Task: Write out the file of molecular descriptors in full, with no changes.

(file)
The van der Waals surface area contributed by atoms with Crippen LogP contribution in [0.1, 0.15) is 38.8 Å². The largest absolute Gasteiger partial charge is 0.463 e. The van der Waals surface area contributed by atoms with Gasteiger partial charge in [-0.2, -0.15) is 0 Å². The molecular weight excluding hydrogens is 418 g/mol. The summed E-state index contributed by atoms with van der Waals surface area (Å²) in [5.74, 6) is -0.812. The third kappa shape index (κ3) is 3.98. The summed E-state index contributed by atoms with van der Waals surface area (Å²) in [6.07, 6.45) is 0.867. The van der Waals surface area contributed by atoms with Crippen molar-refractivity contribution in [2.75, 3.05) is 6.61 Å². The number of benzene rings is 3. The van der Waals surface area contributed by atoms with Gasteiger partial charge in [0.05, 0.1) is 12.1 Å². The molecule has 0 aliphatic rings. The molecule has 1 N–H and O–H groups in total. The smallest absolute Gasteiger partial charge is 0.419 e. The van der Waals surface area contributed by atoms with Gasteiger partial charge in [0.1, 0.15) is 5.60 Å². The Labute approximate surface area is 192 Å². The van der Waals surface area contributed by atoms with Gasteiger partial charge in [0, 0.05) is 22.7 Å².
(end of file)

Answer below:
The van der Waals surface area contributed by atoms with Crippen LogP contribution in [0.1, 0.15) is 38.8 Å². The largest absolute Gasteiger partial charge is 0.463 e. The van der Waals surface area contributed by atoms with Gasteiger partial charge in [-0.2, -0.15) is 0 Å². The molecular weight excluding hydrogens is 418 g/mol. The summed E-state index contributed by atoms with van der Waals surface area (Å²) in [5.74, 6) is -0.812. The third kappa shape index (κ3) is 3.98. The summed E-state index contributed by atoms with van der Waals surface area (Å²) in [6.07, 6.45) is 0.867. The van der Waals surface area contributed by atoms with Crippen molar-refractivity contribution in [2.75, 3.05) is 6.61 Å². The number of benzene rings is 3. The van der Waals surface area contributed by atoms with Gasteiger partial charge in [0.05, 0.1) is 12.1 Å². The molecule has 0 aliphatic rings. The molecule has 1 N–H and O–H groups in total. The smallest absolute Gasteiger partial charge is 0.419 e. The van der Waals surface area contributed by atoms with Gasteiger partial charge in [0.1, 0.15) is 5.60 Å². The Labute approximate surface area is 192 Å². The van der Waals surface area contributed by atoms with Gasteiger partial charge in [0, 0.05) is 22.7 Å².